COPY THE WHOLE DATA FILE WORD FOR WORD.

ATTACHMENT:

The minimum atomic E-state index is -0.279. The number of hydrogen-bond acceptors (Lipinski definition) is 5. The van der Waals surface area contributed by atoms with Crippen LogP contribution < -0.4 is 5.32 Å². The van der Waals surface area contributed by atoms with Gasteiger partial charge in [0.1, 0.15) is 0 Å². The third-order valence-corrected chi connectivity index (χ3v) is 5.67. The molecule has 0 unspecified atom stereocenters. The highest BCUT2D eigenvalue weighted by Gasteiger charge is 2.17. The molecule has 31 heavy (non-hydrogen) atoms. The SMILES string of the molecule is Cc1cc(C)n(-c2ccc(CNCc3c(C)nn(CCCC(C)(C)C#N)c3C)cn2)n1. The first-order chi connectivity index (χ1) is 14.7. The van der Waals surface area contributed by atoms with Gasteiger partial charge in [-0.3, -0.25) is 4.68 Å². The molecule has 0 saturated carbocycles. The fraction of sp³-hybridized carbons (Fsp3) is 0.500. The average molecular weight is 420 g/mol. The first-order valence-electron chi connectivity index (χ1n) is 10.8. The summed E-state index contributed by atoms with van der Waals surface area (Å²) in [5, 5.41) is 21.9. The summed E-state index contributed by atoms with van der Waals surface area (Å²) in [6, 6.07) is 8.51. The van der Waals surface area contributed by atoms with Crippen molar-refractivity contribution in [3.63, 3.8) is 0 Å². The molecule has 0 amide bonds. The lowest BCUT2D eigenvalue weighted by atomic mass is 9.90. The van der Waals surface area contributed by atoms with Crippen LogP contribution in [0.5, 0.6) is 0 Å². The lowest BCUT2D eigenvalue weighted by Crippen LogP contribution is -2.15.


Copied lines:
The minimum atomic E-state index is -0.279. The number of hydrogen-bond acceptors (Lipinski definition) is 5. The van der Waals surface area contributed by atoms with Crippen LogP contribution < -0.4 is 5.32 Å². The van der Waals surface area contributed by atoms with Gasteiger partial charge in [0.1, 0.15) is 0 Å². The third-order valence-corrected chi connectivity index (χ3v) is 5.67. The molecule has 0 unspecified atom stereocenters. The highest BCUT2D eigenvalue weighted by Gasteiger charge is 2.17. The molecule has 31 heavy (non-hydrogen) atoms. The SMILES string of the molecule is Cc1cc(C)n(-c2ccc(CNCc3c(C)nn(CCCC(C)(C)C#N)c3C)cn2)n1. The first-order chi connectivity index (χ1) is 14.7. The van der Waals surface area contributed by atoms with Gasteiger partial charge in [-0.3, -0.25) is 4.68 Å². The molecule has 0 saturated carbocycles. The fraction of sp³-hybridized carbons (Fsp3) is 0.500. The average molecular weight is 420 g/mol. The first-order valence-electron chi connectivity index (χ1n) is 10.8. The summed E-state index contributed by atoms with van der Waals surface area (Å²) in [5, 5.41) is 21.9. The summed E-state index contributed by atoms with van der Waals surface area (Å²) in [6, 6.07) is 8.51. The van der Waals surface area contributed by atoms with Crippen molar-refractivity contribution in [3.63, 3.8) is 0 Å². The molecule has 0 amide bonds. The lowest BCUT2D eigenvalue weighted by atomic mass is 9.90. The van der Waals surface area contributed by atoms with Crippen LogP contribution in [0.5, 0.6) is 0 Å². The lowest BCUT2D eigenvalue weighted by Crippen LogP contribution is -2.15.